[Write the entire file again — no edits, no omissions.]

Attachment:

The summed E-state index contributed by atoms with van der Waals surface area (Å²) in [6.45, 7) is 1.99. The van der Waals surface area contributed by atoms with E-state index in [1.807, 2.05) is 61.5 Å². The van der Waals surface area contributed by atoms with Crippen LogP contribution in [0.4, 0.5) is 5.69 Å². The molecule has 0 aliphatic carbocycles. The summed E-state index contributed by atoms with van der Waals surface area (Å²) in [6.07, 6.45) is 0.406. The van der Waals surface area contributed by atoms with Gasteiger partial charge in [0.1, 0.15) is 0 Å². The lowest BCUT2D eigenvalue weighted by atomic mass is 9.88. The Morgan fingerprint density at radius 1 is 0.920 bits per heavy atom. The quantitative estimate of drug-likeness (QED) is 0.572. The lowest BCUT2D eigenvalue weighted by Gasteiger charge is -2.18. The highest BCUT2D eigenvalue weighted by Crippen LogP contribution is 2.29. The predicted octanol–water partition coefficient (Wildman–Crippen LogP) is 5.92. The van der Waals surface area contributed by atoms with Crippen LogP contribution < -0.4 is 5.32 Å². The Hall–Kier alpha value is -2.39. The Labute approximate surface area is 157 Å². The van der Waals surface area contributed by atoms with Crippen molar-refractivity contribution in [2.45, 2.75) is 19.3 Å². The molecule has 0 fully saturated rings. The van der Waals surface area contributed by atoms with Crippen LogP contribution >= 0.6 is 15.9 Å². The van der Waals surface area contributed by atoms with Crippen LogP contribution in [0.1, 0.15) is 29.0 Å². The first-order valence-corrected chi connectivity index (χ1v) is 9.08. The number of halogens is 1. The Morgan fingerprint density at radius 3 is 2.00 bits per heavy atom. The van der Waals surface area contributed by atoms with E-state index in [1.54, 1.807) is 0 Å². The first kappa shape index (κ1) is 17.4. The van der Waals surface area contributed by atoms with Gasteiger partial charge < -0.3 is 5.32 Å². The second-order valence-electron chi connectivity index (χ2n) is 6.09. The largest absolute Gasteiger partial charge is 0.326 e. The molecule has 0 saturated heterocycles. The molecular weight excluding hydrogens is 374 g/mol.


The summed E-state index contributed by atoms with van der Waals surface area (Å²) in [6.45, 7) is 1.99. The van der Waals surface area contributed by atoms with E-state index in [1.807, 2.05) is 61.5 Å². The van der Waals surface area contributed by atoms with Crippen LogP contribution in [0.4, 0.5) is 5.69 Å². The molecule has 0 aliphatic carbocycles. The summed E-state index contributed by atoms with van der Waals surface area (Å²) in [6.07, 6.45) is 0.406. The van der Waals surface area contributed by atoms with Gasteiger partial charge in [0.1, 0.15) is 0 Å². The lowest BCUT2D eigenvalue weighted by atomic mass is 9.88. The Morgan fingerprint density at radius 1 is 0.920 bits per heavy atom. The quantitative estimate of drug-likeness (QED) is 0.572. The lowest BCUT2D eigenvalue weighted by Gasteiger charge is -2.18. The highest BCUT2D eigenvalue weighted by Crippen LogP contribution is 2.29. The predicted octanol–water partition coefficient (Wildman–Crippen LogP) is 5.92. The van der Waals surface area contributed by atoms with Crippen LogP contribution < -0.4 is 5.32 Å². The Hall–Kier alpha value is -2.39. The Labute approximate surface area is 157 Å². The van der Waals surface area contributed by atoms with Crippen molar-refractivity contribution in [2.45, 2.75) is 19.3 Å². The molecule has 0 fully saturated rings. The van der Waals surface area contributed by atoms with Crippen LogP contribution >= 0.6 is 15.9 Å². The van der Waals surface area contributed by atoms with Crippen LogP contribution in [0.1, 0.15) is 29.0 Å². The first-order valence-corrected chi connectivity index (χ1v) is 9.08. The number of halogens is 1. The Morgan fingerprint density at radius 3 is 2.00 bits per heavy atom. The van der Waals surface area contributed by atoms with E-state index in [1.54, 1.807) is 0 Å². The first kappa shape index (κ1) is 17.4. The van der Waals surface area contributed by atoms with Gasteiger partial charge < -0.3 is 5.32 Å². The second-order valence-electron chi connectivity index (χ2n) is 6.09. The largest absolute Gasteiger partial charge is 0.326 e. The molecule has 0 saturated heterocycles. The molecular weight excluding hydrogens is 374 g/mol.